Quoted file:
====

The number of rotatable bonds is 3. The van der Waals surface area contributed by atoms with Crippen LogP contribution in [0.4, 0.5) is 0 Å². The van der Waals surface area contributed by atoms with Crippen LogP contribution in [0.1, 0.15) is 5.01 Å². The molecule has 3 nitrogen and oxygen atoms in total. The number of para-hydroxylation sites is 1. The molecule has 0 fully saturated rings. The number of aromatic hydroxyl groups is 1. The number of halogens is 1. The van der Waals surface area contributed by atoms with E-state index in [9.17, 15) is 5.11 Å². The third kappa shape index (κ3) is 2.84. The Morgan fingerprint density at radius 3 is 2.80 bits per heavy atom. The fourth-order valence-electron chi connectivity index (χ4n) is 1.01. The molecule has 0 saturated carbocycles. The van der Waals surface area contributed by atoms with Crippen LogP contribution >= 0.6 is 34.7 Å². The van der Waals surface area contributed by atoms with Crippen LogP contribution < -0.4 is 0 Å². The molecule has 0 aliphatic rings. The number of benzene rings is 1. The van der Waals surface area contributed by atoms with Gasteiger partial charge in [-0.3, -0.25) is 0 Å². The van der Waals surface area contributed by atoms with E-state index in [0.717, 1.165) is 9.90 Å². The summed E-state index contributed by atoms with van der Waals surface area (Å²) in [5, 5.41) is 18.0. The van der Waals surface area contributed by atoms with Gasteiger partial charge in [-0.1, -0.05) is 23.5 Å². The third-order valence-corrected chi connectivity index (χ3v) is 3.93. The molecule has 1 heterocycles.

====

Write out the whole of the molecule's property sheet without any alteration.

The number of rotatable bonds is 3. The van der Waals surface area contributed by atoms with Crippen LogP contribution in [0.4, 0.5) is 0 Å². The van der Waals surface area contributed by atoms with Crippen LogP contribution in [0.1, 0.15) is 5.01 Å². The molecule has 3 nitrogen and oxygen atoms in total. The number of para-hydroxylation sites is 1. The molecule has 0 fully saturated rings. The number of aromatic hydroxyl groups is 1. The number of halogens is 1. The van der Waals surface area contributed by atoms with E-state index in [9.17, 15) is 5.11 Å². The third kappa shape index (κ3) is 2.84. The Morgan fingerprint density at radius 3 is 2.80 bits per heavy atom. The fourth-order valence-electron chi connectivity index (χ4n) is 1.01. The molecule has 0 saturated carbocycles. The van der Waals surface area contributed by atoms with Crippen LogP contribution >= 0.6 is 34.7 Å². The van der Waals surface area contributed by atoms with Crippen LogP contribution < -0.4 is 0 Å². The molecule has 0 aliphatic rings. The number of benzene rings is 1. The van der Waals surface area contributed by atoms with Gasteiger partial charge in [-0.3, -0.25) is 0 Å². The van der Waals surface area contributed by atoms with E-state index in [0.717, 1.165) is 9.90 Å². The summed E-state index contributed by atoms with van der Waals surface area (Å²) in [5, 5.41) is 18.0. The van der Waals surface area contributed by atoms with Gasteiger partial charge in [-0.1, -0.05) is 23.5 Å². The third-order valence-corrected chi connectivity index (χ3v) is 3.93. The molecule has 1 heterocycles.